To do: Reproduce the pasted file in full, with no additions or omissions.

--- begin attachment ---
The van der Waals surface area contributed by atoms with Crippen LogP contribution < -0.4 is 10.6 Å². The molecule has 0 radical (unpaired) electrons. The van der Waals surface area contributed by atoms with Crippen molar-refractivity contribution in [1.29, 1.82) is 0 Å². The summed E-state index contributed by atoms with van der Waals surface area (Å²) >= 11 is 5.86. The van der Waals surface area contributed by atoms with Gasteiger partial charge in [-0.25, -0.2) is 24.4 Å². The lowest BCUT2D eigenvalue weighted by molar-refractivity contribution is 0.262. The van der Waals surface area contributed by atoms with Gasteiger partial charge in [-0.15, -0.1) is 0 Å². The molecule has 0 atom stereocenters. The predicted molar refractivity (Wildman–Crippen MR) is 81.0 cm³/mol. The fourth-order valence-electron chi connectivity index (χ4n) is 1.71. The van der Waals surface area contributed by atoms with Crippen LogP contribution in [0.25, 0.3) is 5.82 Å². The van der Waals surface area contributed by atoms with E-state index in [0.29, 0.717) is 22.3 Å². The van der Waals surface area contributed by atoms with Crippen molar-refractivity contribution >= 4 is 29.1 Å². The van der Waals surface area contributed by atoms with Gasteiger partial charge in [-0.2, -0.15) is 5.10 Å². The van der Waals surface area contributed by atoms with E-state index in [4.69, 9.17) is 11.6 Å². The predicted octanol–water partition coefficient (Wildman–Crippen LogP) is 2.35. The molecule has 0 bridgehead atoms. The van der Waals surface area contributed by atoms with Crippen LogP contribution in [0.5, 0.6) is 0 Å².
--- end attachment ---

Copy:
The van der Waals surface area contributed by atoms with Crippen LogP contribution < -0.4 is 10.6 Å². The molecule has 0 radical (unpaired) electrons. The van der Waals surface area contributed by atoms with Crippen molar-refractivity contribution in [1.29, 1.82) is 0 Å². The summed E-state index contributed by atoms with van der Waals surface area (Å²) >= 11 is 5.86. The van der Waals surface area contributed by atoms with Gasteiger partial charge in [-0.25, -0.2) is 24.4 Å². The lowest BCUT2D eigenvalue weighted by molar-refractivity contribution is 0.262. The van der Waals surface area contributed by atoms with Gasteiger partial charge in [-0.15, -0.1) is 0 Å². The molecule has 0 atom stereocenters. The predicted molar refractivity (Wildman–Crippen MR) is 81.0 cm³/mol. The fourth-order valence-electron chi connectivity index (χ4n) is 1.71. The van der Waals surface area contributed by atoms with Crippen LogP contribution in [0.25, 0.3) is 5.82 Å². The van der Waals surface area contributed by atoms with E-state index in [0.29, 0.717) is 22.3 Å². The van der Waals surface area contributed by atoms with Crippen molar-refractivity contribution >= 4 is 29.1 Å². The van der Waals surface area contributed by atoms with Gasteiger partial charge in [-0.2, -0.15) is 5.10 Å². The van der Waals surface area contributed by atoms with E-state index in [4.69, 9.17) is 11.6 Å². The predicted octanol–water partition coefficient (Wildman–Crippen LogP) is 2.35. The molecule has 0 bridgehead atoms. The van der Waals surface area contributed by atoms with Crippen LogP contribution in [0.5, 0.6) is 0 Å².